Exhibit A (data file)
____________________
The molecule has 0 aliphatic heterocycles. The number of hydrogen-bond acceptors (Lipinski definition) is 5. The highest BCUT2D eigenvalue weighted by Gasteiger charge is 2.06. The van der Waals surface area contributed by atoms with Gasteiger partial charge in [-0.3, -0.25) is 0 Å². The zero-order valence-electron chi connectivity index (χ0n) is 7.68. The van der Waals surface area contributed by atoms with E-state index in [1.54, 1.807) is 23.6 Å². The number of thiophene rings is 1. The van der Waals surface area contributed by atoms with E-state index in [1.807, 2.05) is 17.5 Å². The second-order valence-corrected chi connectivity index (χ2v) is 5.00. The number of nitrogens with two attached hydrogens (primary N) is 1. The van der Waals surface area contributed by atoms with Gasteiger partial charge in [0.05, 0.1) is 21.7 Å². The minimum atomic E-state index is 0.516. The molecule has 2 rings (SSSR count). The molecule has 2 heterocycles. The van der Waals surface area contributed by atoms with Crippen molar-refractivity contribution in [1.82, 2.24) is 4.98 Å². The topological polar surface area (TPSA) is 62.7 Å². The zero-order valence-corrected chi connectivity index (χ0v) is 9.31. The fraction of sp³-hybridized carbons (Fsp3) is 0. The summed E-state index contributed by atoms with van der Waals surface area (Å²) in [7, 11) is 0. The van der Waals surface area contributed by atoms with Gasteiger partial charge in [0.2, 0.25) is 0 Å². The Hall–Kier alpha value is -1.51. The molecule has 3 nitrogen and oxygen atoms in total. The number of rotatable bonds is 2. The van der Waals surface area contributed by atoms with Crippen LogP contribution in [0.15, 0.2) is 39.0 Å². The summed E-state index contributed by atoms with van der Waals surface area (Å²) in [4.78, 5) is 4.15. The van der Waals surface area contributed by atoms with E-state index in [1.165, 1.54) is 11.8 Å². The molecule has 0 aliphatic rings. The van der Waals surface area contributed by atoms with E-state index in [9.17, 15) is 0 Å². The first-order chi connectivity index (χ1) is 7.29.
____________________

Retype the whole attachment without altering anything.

The molecule has 0 aliphatic heterocycles. The number of hydrogen-bond acceptors (Lipinski definition) is 5. The highest BCUT2D eigenvalue weighted by Gasteiger charge is 2.06. The van der Waals surface area contributed by atoms with Gasteiger partial charge in [-0.3, -0.25) is 0 Å². The zero-order valence-electron chi connectivity index (χ0n) is 7.68. The van der Waals surface area contributed by atoms with E-state index in [1.54, 1.807) is 23.6 Å². The number of thiophene rings is 1. The van der Waals surface area contributed by atoms with E-state index in [1.807, 2.05) is 17.5 Å². The second-order valence-corrected chi connectivity index (χ2v) is 5.00. The number of nitrogens with two attached hydrogens (primary N) is 1. The van der Waals surface area contributed by atoms with Gasteiger partial charge in [0.05, 0.1) is 21.7 Å². The minimum atomic E-state index is 0.516. The molecule has 2 rings (SSSR count). The molecule has 2 heterocycles. The van der Waals surface area contributed by atoms with Crippen molar-refractivity contribution in [1.82, 2.24) is 4.98 Å². The topological polar surface area (TPSA) is 62.7 Å². The zero-order valence-corrected chi connectivity index (χ0v) is 9.31. The fraction of sp³-hybridized carbons (Fsp3) is 0. The summed E-state index contributed by atoms with van der Waals surface area (Å²) in [7, 11) is 0. The van der Waals surface area contributed by atoms with Gasteiger partial charge in [0.2, 0.25) is 0 Å². The Hall–Kier alpha value is -1.51. The molecule has 3 nitrogen and oxygen atoms in total. The number of rotatable bonds is 2. The van der Waals surface area contributed by atoms with Crippen LogP contribution in [0.15, 0.2) is 39.0 Å². The summed E-state index contributed by atoms with van der Waals surface area (Å²) in [4.78, 5) is 4.15. The van der Waals surface area contributed by atoms with E-state index in [1.165, 1.54) is 11.8 Å². The molecule has 0 aliphatic rings. The van der Waals surface area contributed by atoms with E-state index in [9.17, 15) is 0 Å². The first-order chi connectivity index (χ1) is 7.29.